Los Alamos National Labs with logo 2021

Speeding up the development of new materials

The Exascale Atomistic capability for Accuracy, Length, and Time project, or EXAALT aims to address these problems
November 29, 2020
A platinum nanoparticle simulated with the EXAALT code. Understanding materials through computer simulations has long been a goal in the material science community.

A platinum nanoparticle simulated with the EXAALT code. Understanding materials through computer simulations has long been a goal in the material science community.

Speeding up the development of new materials

People have been using metals for thousands of years and, throughout that time, they have been looking for ways to improve them. The earliest metal used by humans was copper, more than 10,000 years ago. A few thousand years later, humans began experimenting with metallurgy and created bronze, a mixture of copper and tin. The Bronze Age gave way to the Iron Age and, eventually, people began using steel, aluminum, titanium and numerous other metals in everyday life.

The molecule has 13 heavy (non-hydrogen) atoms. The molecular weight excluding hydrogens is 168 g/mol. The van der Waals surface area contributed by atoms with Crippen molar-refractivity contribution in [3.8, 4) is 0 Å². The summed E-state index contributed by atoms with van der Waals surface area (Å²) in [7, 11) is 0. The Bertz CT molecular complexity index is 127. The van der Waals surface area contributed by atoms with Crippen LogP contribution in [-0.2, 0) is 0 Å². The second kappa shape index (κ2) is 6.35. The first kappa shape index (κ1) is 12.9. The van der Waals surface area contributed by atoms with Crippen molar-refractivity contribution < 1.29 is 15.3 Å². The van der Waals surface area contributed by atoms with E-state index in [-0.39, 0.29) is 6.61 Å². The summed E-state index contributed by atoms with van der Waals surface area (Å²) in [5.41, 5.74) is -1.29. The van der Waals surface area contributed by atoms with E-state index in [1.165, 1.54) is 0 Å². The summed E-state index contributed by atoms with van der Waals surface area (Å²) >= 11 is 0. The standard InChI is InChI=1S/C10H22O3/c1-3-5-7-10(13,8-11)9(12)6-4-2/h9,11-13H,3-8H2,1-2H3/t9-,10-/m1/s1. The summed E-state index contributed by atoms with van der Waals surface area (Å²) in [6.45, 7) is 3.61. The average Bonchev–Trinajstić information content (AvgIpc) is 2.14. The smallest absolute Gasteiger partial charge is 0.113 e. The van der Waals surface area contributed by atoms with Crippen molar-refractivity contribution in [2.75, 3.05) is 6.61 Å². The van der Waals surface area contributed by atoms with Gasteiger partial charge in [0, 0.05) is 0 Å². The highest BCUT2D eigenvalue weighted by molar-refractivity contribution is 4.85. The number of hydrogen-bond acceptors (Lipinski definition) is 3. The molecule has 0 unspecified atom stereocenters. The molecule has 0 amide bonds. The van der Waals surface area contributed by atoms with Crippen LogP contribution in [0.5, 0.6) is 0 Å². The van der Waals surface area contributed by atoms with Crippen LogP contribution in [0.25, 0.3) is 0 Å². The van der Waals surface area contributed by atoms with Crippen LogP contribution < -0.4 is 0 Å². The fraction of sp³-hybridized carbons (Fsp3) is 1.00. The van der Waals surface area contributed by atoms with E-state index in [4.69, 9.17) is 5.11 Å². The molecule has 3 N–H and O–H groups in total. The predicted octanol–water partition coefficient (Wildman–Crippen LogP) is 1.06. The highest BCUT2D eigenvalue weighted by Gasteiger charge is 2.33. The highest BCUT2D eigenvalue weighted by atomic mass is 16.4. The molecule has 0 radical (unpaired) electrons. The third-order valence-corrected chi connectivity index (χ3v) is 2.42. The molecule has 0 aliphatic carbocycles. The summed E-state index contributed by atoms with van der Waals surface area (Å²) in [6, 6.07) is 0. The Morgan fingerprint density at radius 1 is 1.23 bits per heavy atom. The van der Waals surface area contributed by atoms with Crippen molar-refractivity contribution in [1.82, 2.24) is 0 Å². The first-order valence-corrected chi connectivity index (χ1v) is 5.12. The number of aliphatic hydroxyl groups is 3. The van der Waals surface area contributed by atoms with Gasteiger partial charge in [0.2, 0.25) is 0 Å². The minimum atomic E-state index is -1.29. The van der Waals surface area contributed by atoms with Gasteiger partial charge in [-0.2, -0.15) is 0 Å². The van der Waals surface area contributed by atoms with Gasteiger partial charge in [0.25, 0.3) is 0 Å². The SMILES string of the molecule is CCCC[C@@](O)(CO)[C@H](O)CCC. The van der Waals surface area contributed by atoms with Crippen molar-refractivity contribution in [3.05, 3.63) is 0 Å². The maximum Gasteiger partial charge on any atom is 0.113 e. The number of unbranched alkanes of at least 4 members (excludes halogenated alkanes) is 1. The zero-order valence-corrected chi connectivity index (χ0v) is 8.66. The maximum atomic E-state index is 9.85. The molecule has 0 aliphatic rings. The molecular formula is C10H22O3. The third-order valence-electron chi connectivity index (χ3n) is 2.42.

Today, metals have become reliable enough that they are used in everything from such simple tools as a key to open a door to far more complicated applications, such as the engine in a car. But even with how reliable these materials have become, they can still experience failure, particularly in harsh conditions.

So what about the materials exposed to some of the harshest conditions imaginable, like those inside a nuclear reactor? Reactors work by sustained fission of uranium, splitting atoms at a slow and steady rate. To create steam, temperatures inside a reactor vessel can reach up to 572 degrees Fahrenheit. Inside the nuclear fuel itself, the temperature is even higher, up to 1,832 degrees Fahrenheit. During operation of the reactor, both the fuel and the inner wall are bombarded by large amounts of radiation resulting from nuclear reactions, which makes the environment even harsher for the materials.

Read the rest of the story as it appeared in the Albuquerque Journal.